genus, on the surface of which it forms a flat disk, exactly agreeing in size with the circumference of its own shell. To form these depressed disks, (of which there are so generally two on each larger Patella, one on each side of the apex, as almost to form a character of the species,) and to assist in the increase of its size, the animal appears also to absorb the coralline or other similar substances with which the larger shells are abundantly covered.
But we need not wander to the southern hemisphere for illustrations of this power. The most familiar shell-fish of our shores, the common Limpet (P. vulgata), will afford one equally good. Who has not seen the oval pits, sometimes but just discernible, at others sunk to the depth of an eighth of an inch or more, on the rocks of our coast, each accurately corresponding in shape and dimensions with a Limpet which inhabits it? I have wondered at them many times, not being then aware of the habits which have been ascribed to these animals, of wandering away from these pits, (which they have chosen for a home,) and of returning to them regularly again.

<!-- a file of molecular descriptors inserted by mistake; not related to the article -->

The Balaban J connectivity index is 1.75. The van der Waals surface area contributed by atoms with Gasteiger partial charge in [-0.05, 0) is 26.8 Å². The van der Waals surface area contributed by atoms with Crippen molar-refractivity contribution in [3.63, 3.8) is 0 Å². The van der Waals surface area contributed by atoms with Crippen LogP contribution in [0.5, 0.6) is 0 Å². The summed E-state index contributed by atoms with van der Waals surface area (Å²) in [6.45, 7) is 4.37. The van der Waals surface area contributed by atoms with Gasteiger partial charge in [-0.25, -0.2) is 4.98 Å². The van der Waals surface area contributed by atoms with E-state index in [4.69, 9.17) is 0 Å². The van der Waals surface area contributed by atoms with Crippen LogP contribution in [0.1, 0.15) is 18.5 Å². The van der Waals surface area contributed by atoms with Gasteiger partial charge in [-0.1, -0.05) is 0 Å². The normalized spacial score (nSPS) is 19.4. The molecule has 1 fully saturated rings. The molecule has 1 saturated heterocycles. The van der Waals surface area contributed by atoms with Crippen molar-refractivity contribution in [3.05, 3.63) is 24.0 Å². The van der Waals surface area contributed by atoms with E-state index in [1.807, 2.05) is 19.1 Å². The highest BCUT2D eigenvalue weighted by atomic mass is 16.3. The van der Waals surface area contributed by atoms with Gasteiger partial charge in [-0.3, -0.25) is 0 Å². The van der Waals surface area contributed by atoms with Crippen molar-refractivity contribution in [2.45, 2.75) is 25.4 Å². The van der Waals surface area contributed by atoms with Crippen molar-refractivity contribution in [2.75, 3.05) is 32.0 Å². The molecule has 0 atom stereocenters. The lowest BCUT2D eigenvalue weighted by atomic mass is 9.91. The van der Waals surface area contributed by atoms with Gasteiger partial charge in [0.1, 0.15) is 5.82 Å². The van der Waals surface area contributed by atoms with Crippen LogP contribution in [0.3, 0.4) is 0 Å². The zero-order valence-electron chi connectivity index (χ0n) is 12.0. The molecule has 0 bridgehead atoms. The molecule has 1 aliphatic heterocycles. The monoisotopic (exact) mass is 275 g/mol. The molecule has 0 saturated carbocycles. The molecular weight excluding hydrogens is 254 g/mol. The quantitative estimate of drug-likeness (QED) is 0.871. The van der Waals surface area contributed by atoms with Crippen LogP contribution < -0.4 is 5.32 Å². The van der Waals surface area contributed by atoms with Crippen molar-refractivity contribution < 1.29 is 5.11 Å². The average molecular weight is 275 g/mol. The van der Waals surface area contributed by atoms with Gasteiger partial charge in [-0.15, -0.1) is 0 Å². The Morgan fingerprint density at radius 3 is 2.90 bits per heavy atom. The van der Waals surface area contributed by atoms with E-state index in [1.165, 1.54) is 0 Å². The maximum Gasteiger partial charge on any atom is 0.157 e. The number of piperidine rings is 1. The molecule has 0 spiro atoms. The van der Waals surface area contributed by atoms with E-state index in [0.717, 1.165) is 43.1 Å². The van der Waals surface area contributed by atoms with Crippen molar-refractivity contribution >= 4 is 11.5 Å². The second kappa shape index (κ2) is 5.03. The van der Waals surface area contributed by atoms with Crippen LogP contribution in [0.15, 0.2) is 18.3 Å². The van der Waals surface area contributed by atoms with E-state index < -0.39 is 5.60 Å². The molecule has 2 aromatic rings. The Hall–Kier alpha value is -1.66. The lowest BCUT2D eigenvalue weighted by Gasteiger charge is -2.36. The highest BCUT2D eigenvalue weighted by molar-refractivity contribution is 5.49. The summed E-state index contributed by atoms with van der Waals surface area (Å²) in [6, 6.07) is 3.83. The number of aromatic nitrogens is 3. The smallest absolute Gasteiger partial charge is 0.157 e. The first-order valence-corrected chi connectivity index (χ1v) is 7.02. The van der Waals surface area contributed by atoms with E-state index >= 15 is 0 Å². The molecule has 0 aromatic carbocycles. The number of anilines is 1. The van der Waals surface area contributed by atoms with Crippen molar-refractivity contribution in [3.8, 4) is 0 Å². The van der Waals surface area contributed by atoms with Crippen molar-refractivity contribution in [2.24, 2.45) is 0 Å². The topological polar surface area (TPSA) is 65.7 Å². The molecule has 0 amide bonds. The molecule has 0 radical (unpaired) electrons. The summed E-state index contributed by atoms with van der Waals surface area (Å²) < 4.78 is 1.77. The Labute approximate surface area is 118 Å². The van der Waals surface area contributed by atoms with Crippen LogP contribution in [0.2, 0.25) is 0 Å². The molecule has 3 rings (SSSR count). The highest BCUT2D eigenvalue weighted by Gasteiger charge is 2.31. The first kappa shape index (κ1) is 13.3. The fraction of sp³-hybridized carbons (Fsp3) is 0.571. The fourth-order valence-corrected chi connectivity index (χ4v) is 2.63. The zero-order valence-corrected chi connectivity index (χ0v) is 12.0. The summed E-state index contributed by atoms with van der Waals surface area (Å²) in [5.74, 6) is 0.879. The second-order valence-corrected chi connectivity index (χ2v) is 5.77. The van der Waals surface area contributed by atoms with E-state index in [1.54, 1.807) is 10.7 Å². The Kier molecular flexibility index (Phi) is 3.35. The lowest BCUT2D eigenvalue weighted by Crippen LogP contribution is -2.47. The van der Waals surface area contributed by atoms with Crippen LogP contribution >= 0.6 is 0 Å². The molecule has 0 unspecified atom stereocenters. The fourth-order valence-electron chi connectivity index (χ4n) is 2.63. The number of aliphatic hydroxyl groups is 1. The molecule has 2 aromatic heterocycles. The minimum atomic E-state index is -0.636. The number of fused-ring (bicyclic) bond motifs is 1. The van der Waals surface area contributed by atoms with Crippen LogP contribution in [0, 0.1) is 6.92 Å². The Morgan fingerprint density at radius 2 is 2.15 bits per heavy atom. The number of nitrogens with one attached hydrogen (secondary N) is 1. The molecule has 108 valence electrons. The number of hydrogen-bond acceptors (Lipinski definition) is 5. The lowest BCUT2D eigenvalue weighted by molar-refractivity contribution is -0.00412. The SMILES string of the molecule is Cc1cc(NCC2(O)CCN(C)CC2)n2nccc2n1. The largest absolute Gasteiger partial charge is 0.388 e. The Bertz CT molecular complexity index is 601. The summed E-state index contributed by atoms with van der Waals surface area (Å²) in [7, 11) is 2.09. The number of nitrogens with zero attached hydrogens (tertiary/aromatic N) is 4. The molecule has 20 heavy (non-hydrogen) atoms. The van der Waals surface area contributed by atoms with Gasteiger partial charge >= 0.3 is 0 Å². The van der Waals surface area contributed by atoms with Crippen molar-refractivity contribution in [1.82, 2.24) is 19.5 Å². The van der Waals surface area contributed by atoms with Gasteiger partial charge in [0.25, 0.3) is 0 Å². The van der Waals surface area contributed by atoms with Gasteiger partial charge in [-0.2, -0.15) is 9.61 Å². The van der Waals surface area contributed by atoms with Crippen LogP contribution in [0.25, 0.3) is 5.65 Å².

- Gray, in Phil. Trans. 1833.